According to an unofficial estimate by the Congressional Budget Office, the Biosimilars Competition Act of 2018 will save about $100 million from 2019 to 2028.
In July, Congressman John Sarbanes, D-Maryland, introduced the Biosimilars Competition Act of 2018 in the United States Congress House of Representatives. Key components of the bipartisan bill authored by Congressman Sarbanes were passed this week by the House.
The bill will require both biologic and biosimilar developers to report agreements to the Federal Trade Commission (FTC) if they keep lower-cost drugs off the market. Such agreements, often referred to as “pay-for-delay” deals, have been coming under more scrutiny this year, as agreements between brand name drug makers and biosimilar developers have garnered more attention.
“We must take every step possible to prevent Big Pharma from continuing to raise drug prices on hardworking American families,” said Sarbanes. “This bill will help lower prescription drug costs by bringing more affordable biosimilar drugs to the market.”
According to a 2013 report from the FTC, pay-for-delay deals have increased yearly. In 2005, 3 such deals were made between brand name and generic manufacturers. In 2012, 40 pay-for-delay deals were made. The report found that these deals cost consumers an estimated $3.5 billion each year.
Drug maker AbbVie has made the news this year by entering into no fewer than 3 agreements with biosimilar developers which have resulted in keeping their respective adalimumab biosimilar products off the market in the United States until 2023. Notably, Senators Chuck Grassley R-Iowa, and Amy Klobuchar, D-Minnesota, urged the FTC to investigate AbbVie’s settlements with these developers to assess whether they were pay-for-delay agreements.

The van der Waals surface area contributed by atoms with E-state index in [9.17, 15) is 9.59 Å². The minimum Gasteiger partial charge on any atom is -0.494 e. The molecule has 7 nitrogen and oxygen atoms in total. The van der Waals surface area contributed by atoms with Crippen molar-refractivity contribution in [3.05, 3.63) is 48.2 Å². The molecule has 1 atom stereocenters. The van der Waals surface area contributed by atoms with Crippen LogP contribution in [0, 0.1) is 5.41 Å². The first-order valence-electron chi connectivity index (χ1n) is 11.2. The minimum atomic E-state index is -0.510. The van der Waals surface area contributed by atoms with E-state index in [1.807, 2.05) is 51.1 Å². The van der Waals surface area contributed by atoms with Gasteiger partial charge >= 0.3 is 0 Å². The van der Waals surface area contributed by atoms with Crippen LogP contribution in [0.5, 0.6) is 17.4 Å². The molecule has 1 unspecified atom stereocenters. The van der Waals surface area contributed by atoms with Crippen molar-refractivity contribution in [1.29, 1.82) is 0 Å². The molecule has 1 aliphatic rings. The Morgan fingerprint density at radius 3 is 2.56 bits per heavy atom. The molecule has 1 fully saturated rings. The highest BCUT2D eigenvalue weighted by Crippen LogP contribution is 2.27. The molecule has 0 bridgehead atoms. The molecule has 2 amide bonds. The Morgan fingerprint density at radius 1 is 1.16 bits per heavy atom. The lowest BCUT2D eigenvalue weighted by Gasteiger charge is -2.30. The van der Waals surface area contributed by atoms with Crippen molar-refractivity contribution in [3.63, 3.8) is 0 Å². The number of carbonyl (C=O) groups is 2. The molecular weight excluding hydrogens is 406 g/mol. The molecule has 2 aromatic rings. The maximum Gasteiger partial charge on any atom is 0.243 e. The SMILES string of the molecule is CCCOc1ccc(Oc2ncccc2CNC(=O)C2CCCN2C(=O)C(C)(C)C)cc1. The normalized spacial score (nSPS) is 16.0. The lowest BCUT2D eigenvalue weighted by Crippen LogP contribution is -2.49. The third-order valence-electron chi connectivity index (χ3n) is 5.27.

According to an unofficial estimate by the Congressional Budget Office (CBO), the Biosimilars Competition Act of 2018 will save about $100 million from 2019 to 2028. “The Biosimilars Competition Act will not only help bring lower-cost biosimilar drugs to market more quickly, but also help pay for two other fixes that will end pharmacy gag clauses and increase Americans’ access to affordable generic drugs,” said the CBO.
One of these fixes, titled the “Patient Right to Know Drug Prices Act,” was passed in the Senate by a vote of 98 to 2 earlier this month. The bill, introduced in March by Senators Susan Collins, R-Maine; Claire McCaskill, D-Missouri; and Debbie Stabenow, D-Michigan, eliminates pharmacy “gag clauses,” which are contractual agreements between pharmacy benefit managers and pharmacies that prevent pharmacists from telling consumers when they could spend less on their medication by paying out-of-pocket.